Ghicha Silk Weaving of Bihar

Textiles, Weaving, Spinning, Khadi

Ghicha Silk Weaving of Bihar

Ghicha silk is a type of silk fabric that is produced in India. It is made from the cocoons of wild silkworms, which are found in the forests of Bihar, Jharkhand and Chhattisgarh states in India. Unlike traditional silk, which is made by boiling the cocoons of domesticated silkworms, Ghicha silk is produced by allowing the silkworms to emerge from the cocoons naturally.

Ghicha silk has a slightly rough texture compared to other types of silk, and it is also heavier and more durable. The fabric is also known for its natural, earthy colors, which are derived from the natural shades of the silkworms’ cocoons.

The production of Ghicha silk begins with the collection of the silkworm cocoons from the forest. The cocoons are then sorted and boiled in hot water to kill the silkworms inside. The boiled cocoons are then dried and separated into individual fibers. Unlike traditional silk, where the cocoon is unraveled in a continuous strand, the Ghicha silk fibers are shorter and coarser due to the fact that the silkworms have naturally emerged from the cocoon.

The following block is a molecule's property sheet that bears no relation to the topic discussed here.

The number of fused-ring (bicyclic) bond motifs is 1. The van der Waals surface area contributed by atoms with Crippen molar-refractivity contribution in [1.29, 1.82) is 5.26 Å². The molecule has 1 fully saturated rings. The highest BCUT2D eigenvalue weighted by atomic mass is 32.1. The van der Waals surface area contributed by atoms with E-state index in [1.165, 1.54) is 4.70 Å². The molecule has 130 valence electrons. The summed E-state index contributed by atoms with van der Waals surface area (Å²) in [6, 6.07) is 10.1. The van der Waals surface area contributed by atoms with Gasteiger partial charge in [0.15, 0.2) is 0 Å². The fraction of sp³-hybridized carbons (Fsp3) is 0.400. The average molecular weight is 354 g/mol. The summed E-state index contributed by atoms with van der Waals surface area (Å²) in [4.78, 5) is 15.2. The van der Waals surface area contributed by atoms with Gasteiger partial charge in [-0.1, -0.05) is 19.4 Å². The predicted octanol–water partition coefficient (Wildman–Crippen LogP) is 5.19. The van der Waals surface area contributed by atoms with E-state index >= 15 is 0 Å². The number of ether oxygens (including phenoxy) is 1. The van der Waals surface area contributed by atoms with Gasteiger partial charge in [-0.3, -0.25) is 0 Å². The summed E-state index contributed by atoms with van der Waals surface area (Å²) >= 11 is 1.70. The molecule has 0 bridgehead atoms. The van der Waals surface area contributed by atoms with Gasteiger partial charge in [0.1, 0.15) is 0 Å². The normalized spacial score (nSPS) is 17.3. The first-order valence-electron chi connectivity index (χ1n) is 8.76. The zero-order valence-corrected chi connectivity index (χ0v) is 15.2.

The next step is to spin the fibers into yarn using a charkha, a traditional spinning wheel. The spun yarn is then woven into fabric using a handloom. The handloom weaving process is slow and labor-intensive, with each weaver producing only a few meters of fabric per day.

Once the fabric is woven, it is dyed using natural dyes made from plants, roots, and bark. The natural dyes give Ghicha silk its characteristic earthy colors, which range from beige and brown to green and red.





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